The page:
The Espresso

The Espresso


Espresso is arguably the most important coffee drink in the world. Not only does it taste great on its own, but it’s also the base for many other delicious drinks that are so much more than just different ways of getting your caffeine fix. Understanding espresso coffee allows you to understand more about coffee in general.

Learning to create good espresso is a journey through art, nature, science and engineering. It’s a journey that all coffee drinkers should embark upon, as it will show you just how versatile espresso is and why making it the right way is so important.

It may sound daunting to beginners, and some espresso machines are very expensive. But preparing good espresso unlocks entire chapters of the book of coffee that are well worth the read. Before we discuss how you can make great espresso at home, let’s take a look at the history of the drink.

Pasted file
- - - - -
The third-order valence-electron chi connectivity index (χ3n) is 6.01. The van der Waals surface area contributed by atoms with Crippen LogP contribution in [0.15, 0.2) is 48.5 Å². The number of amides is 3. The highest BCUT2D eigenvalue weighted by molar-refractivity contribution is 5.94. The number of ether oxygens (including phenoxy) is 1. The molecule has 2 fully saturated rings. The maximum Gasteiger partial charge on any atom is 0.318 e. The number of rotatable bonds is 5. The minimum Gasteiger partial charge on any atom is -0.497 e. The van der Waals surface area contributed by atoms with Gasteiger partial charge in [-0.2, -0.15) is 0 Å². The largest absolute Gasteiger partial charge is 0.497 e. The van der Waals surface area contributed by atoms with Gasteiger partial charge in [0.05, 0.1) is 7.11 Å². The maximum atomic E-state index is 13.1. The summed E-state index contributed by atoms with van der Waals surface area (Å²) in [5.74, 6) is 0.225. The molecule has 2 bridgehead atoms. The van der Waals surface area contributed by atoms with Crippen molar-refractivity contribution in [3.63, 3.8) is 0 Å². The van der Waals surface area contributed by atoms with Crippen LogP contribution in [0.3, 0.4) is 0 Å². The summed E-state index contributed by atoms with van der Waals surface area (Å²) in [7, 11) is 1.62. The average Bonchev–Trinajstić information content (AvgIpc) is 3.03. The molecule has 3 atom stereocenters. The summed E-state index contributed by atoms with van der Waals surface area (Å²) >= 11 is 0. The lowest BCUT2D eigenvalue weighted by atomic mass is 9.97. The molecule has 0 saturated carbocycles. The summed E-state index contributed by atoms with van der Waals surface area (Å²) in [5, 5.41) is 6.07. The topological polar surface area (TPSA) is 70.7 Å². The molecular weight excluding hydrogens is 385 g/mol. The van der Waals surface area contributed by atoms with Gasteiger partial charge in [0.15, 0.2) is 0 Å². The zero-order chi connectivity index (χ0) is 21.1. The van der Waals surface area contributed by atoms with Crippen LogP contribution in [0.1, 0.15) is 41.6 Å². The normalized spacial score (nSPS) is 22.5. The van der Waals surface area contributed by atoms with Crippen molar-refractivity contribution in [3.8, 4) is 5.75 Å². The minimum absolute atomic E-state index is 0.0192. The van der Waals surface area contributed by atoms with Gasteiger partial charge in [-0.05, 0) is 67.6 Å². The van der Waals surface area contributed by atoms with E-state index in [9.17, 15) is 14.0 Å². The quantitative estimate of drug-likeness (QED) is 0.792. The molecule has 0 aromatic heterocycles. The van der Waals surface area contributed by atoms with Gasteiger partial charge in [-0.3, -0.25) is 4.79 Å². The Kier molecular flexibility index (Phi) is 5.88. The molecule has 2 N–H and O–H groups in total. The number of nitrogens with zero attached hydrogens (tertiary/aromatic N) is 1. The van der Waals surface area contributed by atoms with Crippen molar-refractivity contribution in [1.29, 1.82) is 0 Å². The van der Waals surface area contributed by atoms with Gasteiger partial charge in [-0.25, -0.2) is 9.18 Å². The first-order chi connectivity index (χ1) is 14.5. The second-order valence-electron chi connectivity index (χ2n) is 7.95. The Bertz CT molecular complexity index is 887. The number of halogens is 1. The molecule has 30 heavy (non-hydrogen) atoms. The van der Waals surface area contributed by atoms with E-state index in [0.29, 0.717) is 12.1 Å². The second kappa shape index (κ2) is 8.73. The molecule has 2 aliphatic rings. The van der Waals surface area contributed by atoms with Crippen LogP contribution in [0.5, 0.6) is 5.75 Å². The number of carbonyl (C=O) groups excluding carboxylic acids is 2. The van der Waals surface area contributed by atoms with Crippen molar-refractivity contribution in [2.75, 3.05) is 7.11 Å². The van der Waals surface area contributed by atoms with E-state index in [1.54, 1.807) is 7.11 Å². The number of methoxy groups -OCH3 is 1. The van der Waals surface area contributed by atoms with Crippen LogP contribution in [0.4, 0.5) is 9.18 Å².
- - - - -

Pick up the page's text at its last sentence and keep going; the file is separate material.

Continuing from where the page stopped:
What is espresso?

Espresso coffee is essentially a product of hot water being forced through very finely ground coffee at high pressure to yield a very concentrated drink. The first espresso has its roots in Venice, Italy, in the early 1900s.

A businessman named Luigi Bezzera worked in manufacturing. He used his engineering mindset to create a machine that could brew stronger coffee in less time than traditional methods could. His machine was later patented by a man named Desidero Pavoni, who is the man most commonly associated with the creation of espresso.

It wasn’t until the late 1930s that espresso machines made by Achille Gaggia were using around 9 bars of pressure. This is now the commonly accepted standard of modern espresso machines. We’ll talk more about its importance shortly.

You can enjoy espresso on its own as a single or double shot, or as the base for other drinks. Its strength is unmatched by other coffee methods, which means you can add a small volume of espresso coffee to a relatively large volume of milk to create favorites like lattes and cappuccinos.